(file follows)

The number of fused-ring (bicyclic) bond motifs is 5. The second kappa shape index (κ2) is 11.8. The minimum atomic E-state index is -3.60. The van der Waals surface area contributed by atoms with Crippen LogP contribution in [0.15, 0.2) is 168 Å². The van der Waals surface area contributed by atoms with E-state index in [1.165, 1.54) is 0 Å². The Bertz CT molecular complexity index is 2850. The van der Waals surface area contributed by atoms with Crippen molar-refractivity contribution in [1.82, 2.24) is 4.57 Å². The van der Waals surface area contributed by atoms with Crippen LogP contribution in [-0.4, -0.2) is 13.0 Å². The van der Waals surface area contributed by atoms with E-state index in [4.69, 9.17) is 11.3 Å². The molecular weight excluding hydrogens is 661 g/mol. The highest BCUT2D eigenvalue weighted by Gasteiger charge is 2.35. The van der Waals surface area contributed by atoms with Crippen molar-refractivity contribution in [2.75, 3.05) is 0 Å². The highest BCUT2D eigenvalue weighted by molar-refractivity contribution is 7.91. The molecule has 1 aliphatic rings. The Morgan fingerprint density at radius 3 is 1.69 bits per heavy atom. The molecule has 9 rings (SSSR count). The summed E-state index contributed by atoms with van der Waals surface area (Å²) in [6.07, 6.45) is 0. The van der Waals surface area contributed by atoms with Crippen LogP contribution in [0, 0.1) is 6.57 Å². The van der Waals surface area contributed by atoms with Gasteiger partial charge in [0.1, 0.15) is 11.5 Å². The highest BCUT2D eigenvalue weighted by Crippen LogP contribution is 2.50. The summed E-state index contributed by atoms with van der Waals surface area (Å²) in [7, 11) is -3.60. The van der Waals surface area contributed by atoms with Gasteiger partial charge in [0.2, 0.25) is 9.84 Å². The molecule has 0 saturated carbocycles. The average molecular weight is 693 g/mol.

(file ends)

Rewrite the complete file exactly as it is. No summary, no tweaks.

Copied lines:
The number of fused-ring (bicyclic) bond motifs is 5. The second kappa shape index (κ2) is 11.8. The minimum atomic E-state index is -3.60. The van der Waals surface area contributed by atoms with Crippen LogP contribution in [0.15, 0.2) is 168 Å². The van der Waals surface area contributed by atoms with E-state index in [1.165, 1.54) is 0 Å². The Bertz CT molecular complexity index is 2850. The van der Waals surface area contributed by atoms with Crippen molar-refractivity contribution in [1.82, 2.24) is 4.57 Å². The van der Waals surface area contributed by atoms with Crippen LogP contribution in [-0.4, -0.2) is 13.0 Å². The van der Waals surface area contributed by atoms with E-state index in [4.69, 9.17) is 11.3 Å². The molecular weight excluding hydrogens is 661 g/mol. The highest BCUT2D eigenvalue weighted by Gasteiger charge is 2.35. The van der Waals surface area contributed by atoms with Crippen molar-refractivity contribution in [2.75, 3.05) is 0 Å². The highest BCUT2D eigenvalue weighted by molar-refractivity contribution is 7.91. The molecule has 1 aliphatic rings. The Morgan fingerprint density at radius 3 is 1.69 bits per heavy atom. The molecule has 9 rings (SSSR count). The summed E-state index contributed by atoms with van der Waals surface area (Å²) in [6.07, 6.45) is 0. The van der Waals surface area contributed by atoms with Crippen LogP contribution in [0, 0.1) is 6.57 Å². The van der Waals surface area contributed by atoms with Gasteiger partial charge in [0.1, 0.15) is 11.5 Å². The highest BCUT2D eigenvalue weighted by Crippen LogP contribution is 2.50. The summed E-state index contributed by atoms with van der Waals surface area (Å²) in [7, 11) is -3.60. The van der Waals surface area contributed by atoms with Gasteiger partial charge in [0.2, 0.25) is 9.84 Å². The molecule has 0 saturated carbocycles. The average molecular weight is 693 g/mol.